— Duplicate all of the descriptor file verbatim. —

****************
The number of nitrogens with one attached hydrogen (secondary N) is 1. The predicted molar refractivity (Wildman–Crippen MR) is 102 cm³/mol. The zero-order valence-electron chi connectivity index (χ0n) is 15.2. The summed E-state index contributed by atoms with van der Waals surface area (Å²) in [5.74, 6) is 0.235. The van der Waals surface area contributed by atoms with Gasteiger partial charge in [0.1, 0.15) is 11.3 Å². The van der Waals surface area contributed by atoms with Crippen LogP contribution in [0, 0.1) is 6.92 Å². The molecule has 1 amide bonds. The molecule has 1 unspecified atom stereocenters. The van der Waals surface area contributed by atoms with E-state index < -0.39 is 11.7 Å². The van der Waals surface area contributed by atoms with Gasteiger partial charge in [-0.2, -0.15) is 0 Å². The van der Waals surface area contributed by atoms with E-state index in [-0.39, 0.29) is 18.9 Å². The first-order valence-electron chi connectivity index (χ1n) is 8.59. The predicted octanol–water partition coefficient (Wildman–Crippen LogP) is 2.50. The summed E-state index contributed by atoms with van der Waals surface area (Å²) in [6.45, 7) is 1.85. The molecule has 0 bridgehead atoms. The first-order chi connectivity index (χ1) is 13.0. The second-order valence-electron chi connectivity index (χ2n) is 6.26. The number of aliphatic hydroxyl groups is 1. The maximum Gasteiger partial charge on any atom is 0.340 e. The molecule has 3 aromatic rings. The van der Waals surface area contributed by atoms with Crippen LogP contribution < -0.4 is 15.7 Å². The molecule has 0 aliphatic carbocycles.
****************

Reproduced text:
The number of nitrogens with one attached hydrogen (secondary N) is 1. The predicted molar refractivity (Wildman–Crippen MR) is 102 cm³/mol. The zero-order valence-electron chi connectivity index (χ0n) is 15.2. The summed E-state index contributed by atoms with van der Waals surface area (Å²) in [5.74, 6) is 0.235. The van der Waals surface area contributed by atoms with Gasteiger partial charge in [0.1, 0.15) is 11.3 Å². The van der Waals surface area contributed by atoms with Crippen LogP contribution in [0, 0.1) is 6.92 Å². The molecule has 1 amide bonds. The molecule has 1 unspecified atom stereocenters. The van der Waals surface area contributed by atoms with E-state index < -0.39 is 11.7 Å². The van der Waals surface area contributed by atoms with Gasteiger partial charge in [-0.2, -0.15) is 0 Å². The van der Waals surface area contributed by atoms with E-state index in [-0.39, 0.29) is 18.9 Å². The first-order valence-electron chi connectivity index (χ1n) is 8.59. The predicted octanol–water partition coefficient (Wildman–Crippen LogP) is 2.50. The summed E-state index contributed by atoms with van der Waals surface area (Å²) in [6.45, 7) is 1.85. The molecule has 0 bridgehead atoms. The first-order chi connectivity index (χ1) is 13.0. The second-order valence-electron chi connectivity index (χ2n) is 6.26. The number of aliphatic hydroxyl groups is 1. The maximum Gasteiger partial charge on any atom is 0.340 e. The molecule has 3 aromatic rings. The van der Waals surface area contributed by atoms with Crippen LogP contribution < -0.4 is 15.7 Å². The molecule has 0 aliphatic carbocycles.